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  • Take charge of aging

    People who embrace the aging process are happier and healthier
  • When I begin to talk about the process of aging — here is what usually happens. People roll their eyes and look down, or sometimes they just sigh and smile at me indulgently.
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  • When I begin to talk about the process of aging — here is what usually happens. People roll their eyes and look down, or sometimes they just sigh and smile at me indulgently.
    Maybe you are doing that right now. Perhaps you're even considering moving on to the sports section of this newspaper. Read it later — consider what I am saying — this is about you.
    Actually, it's about all of us. Because getting older is the only thing we all hold in common. So, let's be selfish and decide to do it well. It's that simple — I really think so. If we allow it to be.
    I have a theory that aging well means you look it in the eye. Embrace it. Everyone I encounter who has done that — educated themselves about aging successfully, stayed active, eaten wisely and laughed long and hard when they recognize their own youth-obsessed vanity — well, they seem younger, more "in charge." In a word — happier.
    Research suggests they are measurably happier, and they have a lower risk of heart disease or death from any cause (Archives of General Psychiatry, November 2004)
    How different would the late-in-life experience be if we lived in a culture that smiled upon aging instead of resisting and denying it? How different would life be if the aging journey was less focused on medical attentions and procedures, expensive "cures," excessive use of technology and, ultimately, the marginalization of gray-haired elders.
    I am not the only one contemplating this. I lifted the ideas above from an article, "The High Cost of Denying Aging," by Dr. Christine Kovach, a professor at the University of Wisconsin. She has worked in nursing-home environments most of her life and seen people at their oldest and sickest.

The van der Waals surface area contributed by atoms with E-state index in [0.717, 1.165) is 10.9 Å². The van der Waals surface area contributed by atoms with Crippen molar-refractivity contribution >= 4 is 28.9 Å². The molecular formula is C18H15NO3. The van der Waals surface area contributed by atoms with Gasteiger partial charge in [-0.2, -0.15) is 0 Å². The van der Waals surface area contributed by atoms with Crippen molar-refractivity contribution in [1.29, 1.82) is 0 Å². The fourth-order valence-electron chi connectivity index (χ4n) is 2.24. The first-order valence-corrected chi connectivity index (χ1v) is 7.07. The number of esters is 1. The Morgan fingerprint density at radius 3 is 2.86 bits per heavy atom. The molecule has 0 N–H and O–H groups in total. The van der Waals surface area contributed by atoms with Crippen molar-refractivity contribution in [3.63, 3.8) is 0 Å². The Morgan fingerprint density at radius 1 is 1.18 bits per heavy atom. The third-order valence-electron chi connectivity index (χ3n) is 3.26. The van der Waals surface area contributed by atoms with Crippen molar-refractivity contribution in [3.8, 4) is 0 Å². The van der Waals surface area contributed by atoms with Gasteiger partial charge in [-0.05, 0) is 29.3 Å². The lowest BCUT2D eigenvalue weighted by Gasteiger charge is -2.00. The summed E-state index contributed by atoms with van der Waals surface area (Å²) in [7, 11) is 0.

Here's how she puts it: "Medical advances and preventive care practices have spawned the unrealistic expectation there is a magic bullet for everything that ails us. We deny our own mortality and are psychologically unprepared for illness and threats to survival that come with old age."
    Consider how this looks in real life. "I don't have to watch my diet any more, I can eat all the bacon and eggs I want because I have a medication that takes care of my cholesterol." Or maybe it looks like this: "My mom was diabetic, my uncle too — it's inevitable, I guess. Pass the cookies over here again, will you?"
    I made a pact with myself a few years ago. I promised I would not let aging "just happen" to me. I wanted to stay informed and be an active participant in the process of getting older. "Ever learning" was my declared motto.
    And so I try. I look for information and insight everywhere. There's a book that's become useful to me, "Optimal Aging: Get Over Getting Old." One chapter heading says it all, "The ABCs for Optimal Living: You Mainly Feel the Way You Think." There's another publication, "When Gray is Golden" (love that title). It's a marketing and business treatise — and focuses on selling to seniors — but it has the right attitude.
    Ever learning. Always aging. Join me, will you? Let's choose to be golden.
    Sharon Johnson is an associate professor in health and human sciences at Oregon State University and on the faculty of the OSU Extension. E-mail her at s.johnson@oregonstate.edu or call 776-7371, Ext. 210.
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